from Davos Notebook:

Celebrities and handshakes – is the WEF really working?

-Mark Kobayashi-Hillary is a British author, blogger, and advisor on technology, globalisation and corporate change, based in São Paulo, Brazil. The opinions expressed are his own.-

DAVOS AIDSThe World Economic Forum returns to Davos next week for the annual round of handshakes and backslapping between world leaders and A-list celebrities that aim to solve the major problems of the world. But when this blog ( asked readers if the annual WEF meeting in Davos is still relevant, more than two-thirds of you said that times have changed and little will be achieved.

from The Great Debate:

Five overlooked global risks

Rafael Ramirez is James Martin Senior Research Fellow in Futures at Oxford University's Institute for Science, Innovation and Society. His latest book is "Business Planning for Turbulent Times: New Methods for Applying Scenarios" edited with John W. Selsky and Kees van der Heijden. -- Rafael Ramírez is the James Martin Senior Research Fellow in Futures at Oxford University and author of "Business Planning for Turbulent Times: New Methods for Applying Scenarios" edited with John W. Selsky and Kees van der Heijden. Ramírez attended a session at the World Economic Forum's gathering in Dalian, China, on managing global risks.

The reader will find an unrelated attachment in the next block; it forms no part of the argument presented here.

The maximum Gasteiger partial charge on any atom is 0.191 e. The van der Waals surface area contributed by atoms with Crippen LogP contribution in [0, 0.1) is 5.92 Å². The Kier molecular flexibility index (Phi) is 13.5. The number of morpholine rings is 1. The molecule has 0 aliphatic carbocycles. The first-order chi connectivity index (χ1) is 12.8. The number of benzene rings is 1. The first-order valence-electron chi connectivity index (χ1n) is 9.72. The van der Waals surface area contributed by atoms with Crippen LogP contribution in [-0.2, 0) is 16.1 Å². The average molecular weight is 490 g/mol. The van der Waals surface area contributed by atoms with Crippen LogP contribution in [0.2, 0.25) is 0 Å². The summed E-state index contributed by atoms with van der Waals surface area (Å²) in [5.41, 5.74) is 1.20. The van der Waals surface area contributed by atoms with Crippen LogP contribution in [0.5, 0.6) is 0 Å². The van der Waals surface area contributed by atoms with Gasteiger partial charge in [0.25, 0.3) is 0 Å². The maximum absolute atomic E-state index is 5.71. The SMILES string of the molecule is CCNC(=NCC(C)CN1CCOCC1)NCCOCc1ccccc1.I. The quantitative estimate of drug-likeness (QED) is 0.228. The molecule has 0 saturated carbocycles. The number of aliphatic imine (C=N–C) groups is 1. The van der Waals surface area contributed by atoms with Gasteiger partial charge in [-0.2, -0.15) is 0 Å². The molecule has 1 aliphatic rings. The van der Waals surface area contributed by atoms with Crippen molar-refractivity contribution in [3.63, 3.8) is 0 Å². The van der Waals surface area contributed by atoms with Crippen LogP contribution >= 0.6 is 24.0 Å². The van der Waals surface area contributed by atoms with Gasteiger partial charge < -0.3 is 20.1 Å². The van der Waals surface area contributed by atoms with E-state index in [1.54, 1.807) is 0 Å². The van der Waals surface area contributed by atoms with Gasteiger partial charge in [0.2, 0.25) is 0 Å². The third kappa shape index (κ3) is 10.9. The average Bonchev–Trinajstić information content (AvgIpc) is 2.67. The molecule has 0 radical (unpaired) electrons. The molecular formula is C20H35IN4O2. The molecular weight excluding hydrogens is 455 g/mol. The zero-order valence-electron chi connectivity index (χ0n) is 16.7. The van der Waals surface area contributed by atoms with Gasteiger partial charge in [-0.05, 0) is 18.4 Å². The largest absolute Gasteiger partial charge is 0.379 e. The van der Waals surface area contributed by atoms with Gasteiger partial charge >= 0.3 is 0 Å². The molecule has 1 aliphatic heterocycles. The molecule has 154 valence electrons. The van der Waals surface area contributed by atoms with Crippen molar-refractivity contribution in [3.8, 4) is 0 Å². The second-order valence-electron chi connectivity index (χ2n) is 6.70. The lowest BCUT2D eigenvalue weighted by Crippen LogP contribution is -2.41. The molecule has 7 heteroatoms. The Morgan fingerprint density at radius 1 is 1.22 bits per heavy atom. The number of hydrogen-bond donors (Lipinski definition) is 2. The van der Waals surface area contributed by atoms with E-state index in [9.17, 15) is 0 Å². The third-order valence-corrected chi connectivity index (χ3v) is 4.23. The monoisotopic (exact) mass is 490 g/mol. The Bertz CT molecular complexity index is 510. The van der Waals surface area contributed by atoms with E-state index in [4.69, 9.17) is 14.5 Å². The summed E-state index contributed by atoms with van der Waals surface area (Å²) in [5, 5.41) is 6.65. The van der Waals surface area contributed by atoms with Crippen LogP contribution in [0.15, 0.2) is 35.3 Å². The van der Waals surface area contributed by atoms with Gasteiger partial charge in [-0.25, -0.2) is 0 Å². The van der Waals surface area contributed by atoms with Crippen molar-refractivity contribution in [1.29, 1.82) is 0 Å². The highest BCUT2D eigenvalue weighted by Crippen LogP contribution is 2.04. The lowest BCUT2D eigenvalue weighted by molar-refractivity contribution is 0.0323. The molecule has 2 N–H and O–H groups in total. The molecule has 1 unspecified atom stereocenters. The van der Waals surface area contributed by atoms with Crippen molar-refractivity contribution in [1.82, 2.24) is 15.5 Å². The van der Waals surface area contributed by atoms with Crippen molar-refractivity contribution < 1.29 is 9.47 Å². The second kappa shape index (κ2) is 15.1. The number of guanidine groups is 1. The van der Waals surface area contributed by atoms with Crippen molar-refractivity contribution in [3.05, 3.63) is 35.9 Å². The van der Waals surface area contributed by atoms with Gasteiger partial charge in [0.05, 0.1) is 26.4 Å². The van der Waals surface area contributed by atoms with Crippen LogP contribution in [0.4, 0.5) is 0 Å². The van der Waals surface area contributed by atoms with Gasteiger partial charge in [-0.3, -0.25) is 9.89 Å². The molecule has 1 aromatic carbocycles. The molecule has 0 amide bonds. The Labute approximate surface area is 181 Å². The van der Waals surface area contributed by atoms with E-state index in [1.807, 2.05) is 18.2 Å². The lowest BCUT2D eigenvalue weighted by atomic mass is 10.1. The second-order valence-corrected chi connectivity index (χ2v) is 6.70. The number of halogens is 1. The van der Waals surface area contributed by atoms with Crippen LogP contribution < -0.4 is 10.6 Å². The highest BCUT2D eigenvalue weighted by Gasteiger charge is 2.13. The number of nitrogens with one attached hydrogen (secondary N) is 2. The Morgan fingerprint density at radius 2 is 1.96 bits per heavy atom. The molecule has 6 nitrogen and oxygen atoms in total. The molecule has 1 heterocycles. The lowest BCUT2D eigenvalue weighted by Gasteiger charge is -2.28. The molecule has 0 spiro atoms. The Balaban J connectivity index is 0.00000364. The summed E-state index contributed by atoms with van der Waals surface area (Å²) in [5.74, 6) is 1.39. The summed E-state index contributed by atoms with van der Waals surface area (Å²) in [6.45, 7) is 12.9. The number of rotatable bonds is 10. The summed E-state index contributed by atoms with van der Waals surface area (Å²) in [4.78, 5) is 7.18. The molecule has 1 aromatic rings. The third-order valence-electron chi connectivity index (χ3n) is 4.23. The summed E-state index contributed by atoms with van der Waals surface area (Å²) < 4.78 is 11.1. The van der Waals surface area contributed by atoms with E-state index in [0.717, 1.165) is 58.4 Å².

Reuters asked Ramírez to elaborate on five overlooked risks the world is confronting as it works its way through the current recession. His response is below. The views expressed are his own.

from The Great Debate:

Energy realism and a green recovery

jay-pryor-- Jay R. Pryor is vice president of business development for Chevron. The views expressed are his own. --

The concept of a "green recovery" is a compelling topic of discussion at the World Economic Forum this week in Dailan, China. It stems from the United Nations Environment Program calling for investment of 1% of global GDP (nearly $750 billion) to promote a sustainable economic recovery.